26Read & DiscussThe communication that exists in cells is an amazing process that is dependent on molecules that travel from one cell to the other. This chemical communication is highly specific and often involves protein molecules. The specific protein will be released by one cell and travel to a second cell. The protein binds to the second cell because that cell has a receptor for it. When the protein binds to the receptor, a cascade of events in the second cell is initiated. The specific protein molecules are referred to as signal molecules because they carry the signal from one cell to another. Signal molecules are also called ligands because they bind to other molecules, causing a reaction of some sort. The signal protein or ligand binds to a specific receptor on the surface of the cell. The location where the ligand attaches to the receptor is called the receptor site.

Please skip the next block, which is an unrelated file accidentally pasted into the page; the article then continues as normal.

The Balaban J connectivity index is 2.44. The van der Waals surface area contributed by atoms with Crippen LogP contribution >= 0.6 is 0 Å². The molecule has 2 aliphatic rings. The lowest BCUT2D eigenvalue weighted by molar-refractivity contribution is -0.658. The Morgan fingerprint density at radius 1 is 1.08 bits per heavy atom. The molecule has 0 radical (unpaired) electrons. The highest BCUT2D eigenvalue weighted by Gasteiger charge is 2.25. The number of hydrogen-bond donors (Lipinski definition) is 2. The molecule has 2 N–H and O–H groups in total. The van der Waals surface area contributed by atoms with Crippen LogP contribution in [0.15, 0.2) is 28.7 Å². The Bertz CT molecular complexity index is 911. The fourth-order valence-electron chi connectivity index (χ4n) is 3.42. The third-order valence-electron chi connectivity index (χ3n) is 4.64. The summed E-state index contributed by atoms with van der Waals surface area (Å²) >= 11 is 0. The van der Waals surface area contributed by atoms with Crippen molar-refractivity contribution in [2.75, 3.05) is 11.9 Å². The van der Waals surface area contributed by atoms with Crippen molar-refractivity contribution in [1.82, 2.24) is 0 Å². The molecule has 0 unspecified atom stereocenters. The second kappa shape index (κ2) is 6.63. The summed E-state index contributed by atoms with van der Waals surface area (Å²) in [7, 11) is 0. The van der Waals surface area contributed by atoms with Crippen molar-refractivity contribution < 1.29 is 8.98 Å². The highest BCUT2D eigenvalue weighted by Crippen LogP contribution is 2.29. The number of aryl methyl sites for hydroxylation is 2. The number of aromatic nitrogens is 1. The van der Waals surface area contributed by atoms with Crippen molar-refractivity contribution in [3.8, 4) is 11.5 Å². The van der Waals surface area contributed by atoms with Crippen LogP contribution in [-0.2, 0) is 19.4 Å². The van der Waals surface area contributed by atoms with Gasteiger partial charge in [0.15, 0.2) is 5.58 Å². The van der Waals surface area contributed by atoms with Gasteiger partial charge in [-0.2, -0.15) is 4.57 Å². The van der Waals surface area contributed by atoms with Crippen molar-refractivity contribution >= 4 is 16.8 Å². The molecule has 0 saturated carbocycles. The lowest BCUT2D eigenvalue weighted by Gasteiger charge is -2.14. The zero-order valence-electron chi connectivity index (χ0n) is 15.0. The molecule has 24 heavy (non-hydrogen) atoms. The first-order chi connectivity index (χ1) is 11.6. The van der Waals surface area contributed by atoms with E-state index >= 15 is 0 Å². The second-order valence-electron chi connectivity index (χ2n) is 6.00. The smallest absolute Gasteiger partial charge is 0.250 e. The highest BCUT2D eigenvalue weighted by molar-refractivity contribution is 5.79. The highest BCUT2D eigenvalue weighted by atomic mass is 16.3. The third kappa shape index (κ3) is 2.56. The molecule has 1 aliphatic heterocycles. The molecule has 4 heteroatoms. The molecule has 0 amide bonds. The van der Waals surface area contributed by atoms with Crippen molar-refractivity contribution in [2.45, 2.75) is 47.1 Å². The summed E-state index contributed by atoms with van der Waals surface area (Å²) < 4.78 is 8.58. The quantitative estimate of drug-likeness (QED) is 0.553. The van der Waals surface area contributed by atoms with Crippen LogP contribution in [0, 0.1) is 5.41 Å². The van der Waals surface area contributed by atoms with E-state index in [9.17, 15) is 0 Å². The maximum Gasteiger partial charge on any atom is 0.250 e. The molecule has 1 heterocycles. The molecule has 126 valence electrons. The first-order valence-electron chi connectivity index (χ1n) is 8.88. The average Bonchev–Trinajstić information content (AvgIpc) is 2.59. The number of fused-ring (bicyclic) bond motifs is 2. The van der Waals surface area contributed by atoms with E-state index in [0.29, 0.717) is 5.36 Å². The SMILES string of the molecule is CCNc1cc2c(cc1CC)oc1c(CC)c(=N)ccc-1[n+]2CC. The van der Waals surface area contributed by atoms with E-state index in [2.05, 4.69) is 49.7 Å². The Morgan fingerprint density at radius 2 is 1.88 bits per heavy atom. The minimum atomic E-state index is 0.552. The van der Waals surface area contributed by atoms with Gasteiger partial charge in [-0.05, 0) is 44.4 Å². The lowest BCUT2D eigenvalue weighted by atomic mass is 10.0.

272.1.3 Feedback LoopsFeedback- a signal within a system that is used to control that systemFeedback loop- When feedback occurs and a response resultsFound in many living and non-living systemsEnhance (+) changes orInhibit (-)changesKeep a system operating effectively
282.1.3 Feedback Loops Move above and below Target set point Negative Feedback LoopsPositive Feedback LoopsMove above and belowTarget set pointTowards stabilizationE.g. temperatureMove away fromTarget set pointAmplifyE.g. fruit ripening (ethylene)
29Negative Feedback: Body Temperature 37⁰C Too HotSweat- Evaporatative coolingVasodialate- (red face) Blood carried to surface, convectionTemperature Drops too farTurn off cooling mechanismsToo ColdGoose bumps- Hair stands on end, skin pulls tight to conserve heatVasoconstrict- Pull blood inward, less convectionShivering- Muscle constrictionTemperature goes too highTurn off heating mechanisms
30Negative Feedback: Blood Glucose Level Uses insulin & glucagon hormonesPancreas- Regulates BGLAlpha and beta cells sense BGLHigh BGLHigh insulin secretion from pancreasTriggers cells to use more glucoseTriggers liver to store glucose as glycogenBGL decreaseLow BGLPancreas STOPS producing insulinProduces glucagonFrees glucose from glycogen in liverBGL increaseWatch Negative Feedback and Insulin Production